Freud and Lacan method Freud

We shall restrict ourselves to a relatively limited number of Freudian themes or tropes, foremost among them the so-called Oedipus complex and - with respect to mainstream films - the Oedipal trajectory of the narrative.

• The Oedipus complex as understood in film studies basically asserts that most mainstream films are stories of the formation of normative identities, and that certain genres, notably the Western, the thriller, and science fiction, are often stories of (male) cultural initiation, answering the question: What does it mean to be/come a man? Most narratives can therefore be generalized or reduced to the 'founding' narrative, the male hero's transformation into a man. The first step in analysing a film narrative as Oedipal is to determine how the main male character channels his sexual desire away from his mother or mother figure (the pre-Oedipal realm of incestuous desire, in which he is in direct competition with his father) towards a 'mother substitute' (in which he becomes like his father). Raymond Bellour argues that the whole of North by Northwest (Hitchcock, 1959) enacts in its narrative trajectory the formation of a masculine identity - Roger Thornhill's acceptance of his separation from his mother and the fixing of his desire on a substitute woman (Eve Kendall), which leads to the formation of the heterosexual couple (Bellour 2000: 77-105).

• A second point often made by psychoanalytic critics, and following on from the Oedipal trajectory, concerns the gender relation of mainstream cinema. The classical Hollywood narrative, both in its story-line and in the complication it generates, seeks to translate the asymmetry that exists between male and female into a hierarchy. By remarking or un-marking the terms involved in this hierarchy, the films naturalize (i.e. make seem inevitable) the formation of the heterosexual couple, to the exclusion of any other social or emotional bond. The therapeutic function of mainstream Hollywood cinema would be to give play to fantasies of deviancy, disruption, and otherness, before channelling them in such a way as to affirm a single final goal: the establishment and maintenance of a nuclear family, under conditions of bourgeois ideology, capitalism, and patriarchy. The role of women in Oedipal narratives is therefore structural: they are placed as potential objects of the male hero's desire. The second step in analysing a film narrative as Oedipal would be to establish the role women are assigned in relation to the male hero. Teresa de Lauretis writes: 'The work of narrative, then, is a mapping of differences, and specifically, first and foremost, of sexual difference into each text to say that narrative is the production of Oedipus is to say that each reader - male or female - is constrained and defined within the two positions of a sexual difference thus conceived: male-hero-human, on the side of the subject; and female-obstacle-boundary, on the other'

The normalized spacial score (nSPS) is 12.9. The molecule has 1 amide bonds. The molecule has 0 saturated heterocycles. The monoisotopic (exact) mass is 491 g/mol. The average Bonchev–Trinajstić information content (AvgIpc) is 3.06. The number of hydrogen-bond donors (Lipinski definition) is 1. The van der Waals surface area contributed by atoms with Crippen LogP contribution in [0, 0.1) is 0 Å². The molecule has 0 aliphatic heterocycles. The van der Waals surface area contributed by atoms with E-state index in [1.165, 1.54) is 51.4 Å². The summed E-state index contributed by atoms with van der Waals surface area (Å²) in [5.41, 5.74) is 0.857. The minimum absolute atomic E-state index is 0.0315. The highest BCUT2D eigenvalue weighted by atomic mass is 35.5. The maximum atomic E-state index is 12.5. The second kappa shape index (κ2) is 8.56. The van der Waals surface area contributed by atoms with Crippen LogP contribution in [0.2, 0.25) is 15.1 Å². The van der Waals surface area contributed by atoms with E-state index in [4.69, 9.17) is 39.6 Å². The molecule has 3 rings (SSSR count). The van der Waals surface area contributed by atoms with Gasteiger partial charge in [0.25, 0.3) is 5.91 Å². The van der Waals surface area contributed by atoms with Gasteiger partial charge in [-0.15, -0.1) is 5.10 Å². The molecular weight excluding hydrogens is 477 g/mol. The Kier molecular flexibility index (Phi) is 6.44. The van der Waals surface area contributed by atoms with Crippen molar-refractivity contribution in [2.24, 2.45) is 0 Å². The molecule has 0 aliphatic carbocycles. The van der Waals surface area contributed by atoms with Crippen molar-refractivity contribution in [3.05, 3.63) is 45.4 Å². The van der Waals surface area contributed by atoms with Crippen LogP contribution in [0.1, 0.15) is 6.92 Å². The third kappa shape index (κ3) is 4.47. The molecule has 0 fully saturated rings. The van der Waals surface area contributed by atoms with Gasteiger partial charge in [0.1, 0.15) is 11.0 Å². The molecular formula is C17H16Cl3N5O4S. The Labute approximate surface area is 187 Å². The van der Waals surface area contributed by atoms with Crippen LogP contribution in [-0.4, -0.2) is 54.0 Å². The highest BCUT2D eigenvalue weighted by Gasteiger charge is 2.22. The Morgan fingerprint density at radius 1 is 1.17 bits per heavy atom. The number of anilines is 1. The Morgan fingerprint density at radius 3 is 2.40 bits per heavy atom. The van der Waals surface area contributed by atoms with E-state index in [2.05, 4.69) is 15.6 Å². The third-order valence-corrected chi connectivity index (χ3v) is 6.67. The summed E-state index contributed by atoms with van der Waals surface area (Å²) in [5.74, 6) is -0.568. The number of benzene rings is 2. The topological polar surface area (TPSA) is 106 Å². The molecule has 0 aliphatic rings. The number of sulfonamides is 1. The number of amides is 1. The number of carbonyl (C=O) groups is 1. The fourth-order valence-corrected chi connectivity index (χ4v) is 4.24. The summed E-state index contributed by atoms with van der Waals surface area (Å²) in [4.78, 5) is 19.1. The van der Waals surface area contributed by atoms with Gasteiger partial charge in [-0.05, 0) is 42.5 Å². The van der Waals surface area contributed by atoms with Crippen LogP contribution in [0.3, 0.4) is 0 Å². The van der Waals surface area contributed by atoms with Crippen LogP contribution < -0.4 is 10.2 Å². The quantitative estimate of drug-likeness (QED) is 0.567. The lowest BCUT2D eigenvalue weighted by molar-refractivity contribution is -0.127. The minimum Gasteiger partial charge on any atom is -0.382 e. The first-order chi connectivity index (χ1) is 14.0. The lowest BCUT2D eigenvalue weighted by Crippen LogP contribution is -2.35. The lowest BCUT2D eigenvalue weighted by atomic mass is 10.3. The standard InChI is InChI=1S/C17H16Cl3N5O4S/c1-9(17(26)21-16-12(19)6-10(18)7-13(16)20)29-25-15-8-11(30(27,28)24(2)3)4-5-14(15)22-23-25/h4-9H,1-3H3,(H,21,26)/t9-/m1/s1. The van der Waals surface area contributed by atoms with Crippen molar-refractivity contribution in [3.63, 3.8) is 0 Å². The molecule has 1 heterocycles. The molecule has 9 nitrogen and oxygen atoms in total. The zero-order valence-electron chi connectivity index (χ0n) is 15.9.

(de Lauretis 1984: 122). In North by Northwest the narrative goes through a series of stages that test Eve Kendall, to ensure that she is suitable object of desire for the hero, Roger Thornhill. Only when the narrative establishes that she is a safe bet - that she is really a bored middle-class woman who wants to be married, rather than a duplicitous manipulating woman - is she ready to be saved by Thornhill and married off to him.